ICAI - Auditors to physically verify the cash and bank balances of companies
April, 25th 2009
Banking and market regulators are considering a proposal authorising auditors to directly verify financial information of their clients with banks where they hold accounts, a person familiar with the situation told ET.
Currently, rules of the Institute of Chartered Accounts of India require auditors to physically verify the cash and bank balances of companies they audit, and not merely rely on statements provided by the company secretary or the chief financial officer. However, banks are currently under no legal obligation to share such information with auditors.
A key contributor to the Rs 7,000-crore accounting fraud at Satyam Computer was auditors not verifying bank account statements and fixed deposit certificates of the company with the respective banks. The IT firm allegedly supplied incorrect information to its auditors about available cash balances by forging the letterhead of one of its banks.
Once the proposed new rules are in place, the Reserve Bank of India and the Securities & Exchange Board of India (Sebi) will make it mandatory for companies to reveal details of their banking arrangements and for banks to share the account details with auditors. It is learnt that Sebi is planning to incorporate this in the listing agreement between companies and stock exchanges.
The issue is likely to come up for discussion at the next meeting of the Sebi Committee on Disclosures & Accounting Standards (SCODA), the person involved in the process told ET.
Auditors do not have any relationship with banks, nor are banks legally bound to provide information sought by auditors. Broadly speaking, we do not get response from at least 30% of banks. Some companies misuse the system by organising information from their banks, said a person who works with one of the Big Four auditors. But banks claim they are not to blame.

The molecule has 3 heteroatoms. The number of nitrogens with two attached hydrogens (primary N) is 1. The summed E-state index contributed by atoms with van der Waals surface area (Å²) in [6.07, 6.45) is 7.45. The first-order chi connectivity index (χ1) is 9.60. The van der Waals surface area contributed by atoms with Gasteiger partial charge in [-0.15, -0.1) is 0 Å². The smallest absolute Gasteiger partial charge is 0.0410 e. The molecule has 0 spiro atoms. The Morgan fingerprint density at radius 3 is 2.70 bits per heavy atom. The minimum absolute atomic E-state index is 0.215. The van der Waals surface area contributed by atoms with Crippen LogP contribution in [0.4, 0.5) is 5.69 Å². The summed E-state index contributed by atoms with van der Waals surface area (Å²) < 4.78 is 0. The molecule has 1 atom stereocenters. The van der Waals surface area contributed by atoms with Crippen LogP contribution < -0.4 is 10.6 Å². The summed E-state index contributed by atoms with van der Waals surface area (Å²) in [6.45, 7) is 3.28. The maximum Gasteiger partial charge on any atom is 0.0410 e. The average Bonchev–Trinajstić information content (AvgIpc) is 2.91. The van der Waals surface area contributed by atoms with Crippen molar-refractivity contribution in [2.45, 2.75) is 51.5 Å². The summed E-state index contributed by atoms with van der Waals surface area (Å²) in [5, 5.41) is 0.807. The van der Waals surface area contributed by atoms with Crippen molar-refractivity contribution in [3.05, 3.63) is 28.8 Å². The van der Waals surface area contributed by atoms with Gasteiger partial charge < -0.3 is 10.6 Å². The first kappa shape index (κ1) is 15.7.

Its not that banks dont cooperate with auditors in this process... Sometimes, banks also seek a confirmatory letter from the company that this information has to be provided. On many occasions, letters seeking confidential information are addressed to the wrong person in the bank. All these practical issues may delay the response sought by the auditor, said a senior banker with one of the leading private sector banks.
Sebi is likely to take a call after it receives the peer review report as part of which working papers (relating to financial statements) of the Sensex and the Nifty companies will be checked by a committee of auditors chosen by Sebi. Once the peer review report is out, Sebi will look into the areas where more disclosures are required. The auditors panel includes Fraser & Ross, MP Chitale, Haribhakti, GM Kapadia and AF Ferguson.
Companies that are subject to the review welcomed the move but said Sebi could make it a part of the listing agreement if it wants them to follow the process regularly. They said Sebi should widen the ambit of the exercise by bringing other firms, especially mid-caps, under the purview of the exercise.